Casey Anthony: Persuasive Presentations and Getting Away with Murder

Watching a national murder trial is a lesson in the power of persuasive public speaking.The verdict for Casey Anthony was NOT GUILTY. I was shocked. I didn't see that coming. Eighty per cent of people who were polled thought the mother had killed her child and that she got away with murder. Yet, she walked away a free woman. How was the defense team able to win the case? Let's look at this from the perspective of persuasive speaking. In every trial, both the prosecution and defense need to establish a relationship with the jury. And every public speaker must have a relationship with the audience. But that's not enough.

To win the case, the defense must cast doubt in the minds of the jury. The prosecution must be able to build a convincing case. In the Casey Anthony case, the dense attorney failed to paint Casey Anthony as a sympathetic figure but he was successful at casting doubt. The prosecution had a good case but why didn't they win? There was enough circumstantial evidence. Was it that the jury needed DNA evidence to convict her? Was the single hair in the trunk of the car not good enough?

The failure to persuade came down to strategy. There was enough circumstantial evidence to connect the dots. What was not clear was whether the death was planned or an accident that was covered up. Clearly, the mother was involved. So why didn't the jury convict? Because the prosecution aimed too high. They wanted the death penalty for first degree murder. And because of this the jury couldn't convict the defendant. They didn't feel there was enough evidence. Had the prosecution aimed for manslaughter without a death penalty they would have had a greater chance of winning.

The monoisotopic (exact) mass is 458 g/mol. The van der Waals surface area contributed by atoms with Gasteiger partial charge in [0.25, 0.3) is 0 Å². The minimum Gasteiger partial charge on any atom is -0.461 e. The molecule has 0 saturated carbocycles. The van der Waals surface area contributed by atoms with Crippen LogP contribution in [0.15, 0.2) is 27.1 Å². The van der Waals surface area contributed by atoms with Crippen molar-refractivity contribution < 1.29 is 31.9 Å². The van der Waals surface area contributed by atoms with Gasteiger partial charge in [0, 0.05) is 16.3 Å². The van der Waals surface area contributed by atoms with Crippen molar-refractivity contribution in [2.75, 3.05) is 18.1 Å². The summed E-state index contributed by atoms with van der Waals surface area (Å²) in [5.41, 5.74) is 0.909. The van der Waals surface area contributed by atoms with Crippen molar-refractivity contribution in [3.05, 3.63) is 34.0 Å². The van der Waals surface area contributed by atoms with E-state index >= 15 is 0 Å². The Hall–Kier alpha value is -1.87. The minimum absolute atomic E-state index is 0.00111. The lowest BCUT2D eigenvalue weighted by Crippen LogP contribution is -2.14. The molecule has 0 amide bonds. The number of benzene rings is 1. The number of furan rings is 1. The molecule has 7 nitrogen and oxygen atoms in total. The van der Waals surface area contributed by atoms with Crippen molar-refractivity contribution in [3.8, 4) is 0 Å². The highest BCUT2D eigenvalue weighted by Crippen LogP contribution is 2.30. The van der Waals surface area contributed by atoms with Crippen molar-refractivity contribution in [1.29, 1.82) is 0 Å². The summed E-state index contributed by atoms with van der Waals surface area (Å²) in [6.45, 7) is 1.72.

Here's the lesson for public speakers. When it comes to persuasion, the higher the stakes, the stronger your evidence must be. But it goes beyond building a strong logical case. You must take into account the emotions of and consequences on the audience you want to persuade. In business, you may try to persuade employees to take a pay cut. But if they believe it's a step that will lead to layoffs, you'll never persuade them. The consequences are too great. The speaker would need an airtight case and flawless evidence in order to get agreement. How often do people try to get buy-in thinking they have all the right reasons and evidence only to be shot down? Without considering the emotional impact, responsibility and consequences to the audience, chances are they'll push back.

To influence and persuade, public speakers must go beyond the evidence and adopt the right strategy. The Casey Anthony jury didn't want the death of the defendant on their conscience as long as there was a "reasonable doubt". The lesson for persuasive speakers is consider the stakes-and then plan your strategy. What do you think?